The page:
Smoke This Rib Fest

Outdoor food events may soon vie with weekend brunches as my favorite food-oriented activity, especially when they serendipitously fall on picturesque weekend afternoons.  Sampling good food between sips of crisp autumnal air on sun-soaked city streets, mm.  The Boston Local Food Festival from a few weeks back and the East Cambridge Rib Fest this past weekend have teamed up to convert me. The fact that such events are often conduits for supporting local charities and spreading awareness about important issues does not hurt, nor do the curious sitings that amuse (such as a passerby wearing an “I heart female orgasm” shirt).  Last weekend’s Rib Fest featured ten Cambridge restaurants, including East Coast Grill and Hungry Mother, competing for various charities of their choice.  You could only partake of the rib sampling with a taste ticket, which I did not purchase; but I snagged enough bites from J’s ribs to keep me satisfied.  Had he voted, I believe he would have cast his ballot for Tupelo, perhaps the top cofo joint in Cambridge.  He also took well to the Carolina-style (mustard-based) rib sauce from East Coast Grill.

The competitors and respective charities:


Oink oink:


Continue eating “Smoke This Rib Fest”…


Weekend eats: Boston local food festival and Legal Seafoods

This past weekend, my friend L came up for a reprieve from her busy life as a law student in NYC. Friday’s petulant weather gave way to a beautiful Saturday, which we enjoyed to the fullest.  We had a lovely lunch spread courtesy of the Boston Local Food Festival, where we also sampled local cheeses, meats (sniffed out the bacon from five stalls over), and baked goods, and caught some cheese-making action and the beginnings of a seafood throwdown. Here’s a rundown of what we ate/saw:

Scones hanging out, looking pretty tasty, if a bit unconventionally shaped:


Continue eating…

Week of 7 July 2008

Food-wise, a quite eventful week — a nice way to kick off this blog. A barbeque with the fam provided the perfect occasion for me to debut my balsamic and olive oil-marinated, inside-out cheeseburgers with sundried tomatoes, onion, and basil. I came up with the sumptious idea while lounging on the beach with a friend a few days before, and I could literally feel my stomach gnawing away inside me at the thought of them. I used Monterey Jack for my inside-out cheese, and the spiciness of the cheese cut through the burger and definitely added a pleasant kick to all the beefiness. Speaking of beef, these were ginormous burgers, though unfortunately, I failed to capture the girth of these bad boys. Here was mine, in all it’s glory:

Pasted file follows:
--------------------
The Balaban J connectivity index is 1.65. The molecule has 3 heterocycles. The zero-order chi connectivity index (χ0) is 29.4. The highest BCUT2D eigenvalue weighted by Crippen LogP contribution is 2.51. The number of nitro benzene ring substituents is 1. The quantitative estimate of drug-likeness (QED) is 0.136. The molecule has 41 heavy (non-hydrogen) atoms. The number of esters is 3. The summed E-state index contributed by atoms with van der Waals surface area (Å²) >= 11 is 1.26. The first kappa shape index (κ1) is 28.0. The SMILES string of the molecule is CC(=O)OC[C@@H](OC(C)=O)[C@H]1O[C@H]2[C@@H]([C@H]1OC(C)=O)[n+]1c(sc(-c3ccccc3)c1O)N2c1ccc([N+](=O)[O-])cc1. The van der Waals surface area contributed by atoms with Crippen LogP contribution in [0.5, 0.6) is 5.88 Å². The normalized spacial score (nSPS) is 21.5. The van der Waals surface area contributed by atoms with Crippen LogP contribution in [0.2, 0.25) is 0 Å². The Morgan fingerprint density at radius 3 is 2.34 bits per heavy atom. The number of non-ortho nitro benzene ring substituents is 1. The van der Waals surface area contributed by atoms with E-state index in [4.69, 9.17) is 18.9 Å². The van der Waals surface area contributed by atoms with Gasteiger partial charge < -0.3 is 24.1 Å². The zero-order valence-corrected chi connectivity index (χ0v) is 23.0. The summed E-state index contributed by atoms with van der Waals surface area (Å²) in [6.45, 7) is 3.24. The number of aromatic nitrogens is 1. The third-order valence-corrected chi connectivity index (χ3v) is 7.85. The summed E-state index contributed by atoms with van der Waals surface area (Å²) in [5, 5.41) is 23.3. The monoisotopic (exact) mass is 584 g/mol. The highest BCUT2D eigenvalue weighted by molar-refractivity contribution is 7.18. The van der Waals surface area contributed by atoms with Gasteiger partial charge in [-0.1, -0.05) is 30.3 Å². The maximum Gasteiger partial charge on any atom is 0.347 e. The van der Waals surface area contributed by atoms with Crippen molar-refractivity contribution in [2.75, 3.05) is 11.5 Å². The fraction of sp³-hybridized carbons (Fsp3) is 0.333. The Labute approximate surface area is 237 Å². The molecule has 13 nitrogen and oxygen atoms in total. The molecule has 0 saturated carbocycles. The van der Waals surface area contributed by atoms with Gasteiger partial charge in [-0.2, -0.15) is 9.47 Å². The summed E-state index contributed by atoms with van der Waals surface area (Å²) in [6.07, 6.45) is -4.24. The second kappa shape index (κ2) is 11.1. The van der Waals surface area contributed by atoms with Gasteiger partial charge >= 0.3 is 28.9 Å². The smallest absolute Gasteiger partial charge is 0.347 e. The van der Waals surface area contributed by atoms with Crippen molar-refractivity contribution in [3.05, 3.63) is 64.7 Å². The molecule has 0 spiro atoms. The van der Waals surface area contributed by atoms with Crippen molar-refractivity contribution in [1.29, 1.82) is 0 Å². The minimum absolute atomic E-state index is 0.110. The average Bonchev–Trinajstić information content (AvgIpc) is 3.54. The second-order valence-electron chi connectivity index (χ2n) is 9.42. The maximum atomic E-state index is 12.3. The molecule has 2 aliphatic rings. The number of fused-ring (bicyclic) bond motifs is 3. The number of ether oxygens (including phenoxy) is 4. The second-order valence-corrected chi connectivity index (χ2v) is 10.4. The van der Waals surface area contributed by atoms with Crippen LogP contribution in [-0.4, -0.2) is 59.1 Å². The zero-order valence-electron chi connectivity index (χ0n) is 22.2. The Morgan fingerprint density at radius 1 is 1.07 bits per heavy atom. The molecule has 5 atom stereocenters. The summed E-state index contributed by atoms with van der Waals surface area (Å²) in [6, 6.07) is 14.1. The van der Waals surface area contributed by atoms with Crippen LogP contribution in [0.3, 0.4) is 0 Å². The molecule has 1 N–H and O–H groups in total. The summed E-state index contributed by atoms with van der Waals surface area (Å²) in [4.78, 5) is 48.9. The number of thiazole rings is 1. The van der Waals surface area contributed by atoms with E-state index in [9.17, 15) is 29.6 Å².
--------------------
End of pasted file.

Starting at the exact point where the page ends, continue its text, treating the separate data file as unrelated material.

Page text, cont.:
I grilled some ciabatta for the carbs, and the bread complemented the burger well — I loved the crunch and the overall bready goodness. In addition, I also made a zucchini tort, the recipe for which I found in a Mexican cookbook. A relatively simple dish: just zucchini and onions seasoned and baked with some eggs and a bit of flour to provide the “tort” aspect. A dash of Mexican chili powder gave the dish some kick, although taste-wise, I was a bit disappointed with the results.

Dad also baked some sausages and served them with an Asian peppers and onions sauce on some whole wheat tortillas, but they all disappeared while I was manning the grill, so I didn’t get any shots of them (not a taste either).

The next day, a friend of my mom’s stopped by for the express purpose of teaching me how to make my favorite dim sum dish: loh bahk goh (turnip cake). i absolutely adore this dish — every time I go to the dim sum place where my uncle works, he always makes sure to grab me at least 2 or 3 plates of these suckers. The ingredient list went as follows: cured pork, a couple Chinese sausages, dried shrimp, shredded turnips, scallions, and the binding ingredient, which was something that literally translates into “wet flour,” though I was told that you must buy this ingredient and cannot just make it by combining water + flour. After chopping, shredding, stirring, and seasoning with some soy sauce, oyster sauce, and salt, we steamed the resulting product to achieve this:

I previously thought turnip cakes were relatively healthy, but as you probably guessed, they really aren’t. I’m not entirely sure what inspired such a thought in the first place. Regardless, I don’t think that will stop me from gorging on them when I get the chance. I suppose I could always try to make my own healthy version, but that would just ruin all the fun, wouldn’t it?

Mom’s friend and I also made some wonton and dumplings, which came out super delicious. Nothing but some ground pork, mushrooms, chive-like greens, and a handful of water chestnuts. Here’s a shot of our filling:

Our wonton, pre-boiled:

Dumplings, post-boiled:

Dumpling innards, cooked:

She also brought over a traditional Chinese dessert with which we ended the meal, a heavenly coconut milk-spiked cross between a custard and jello.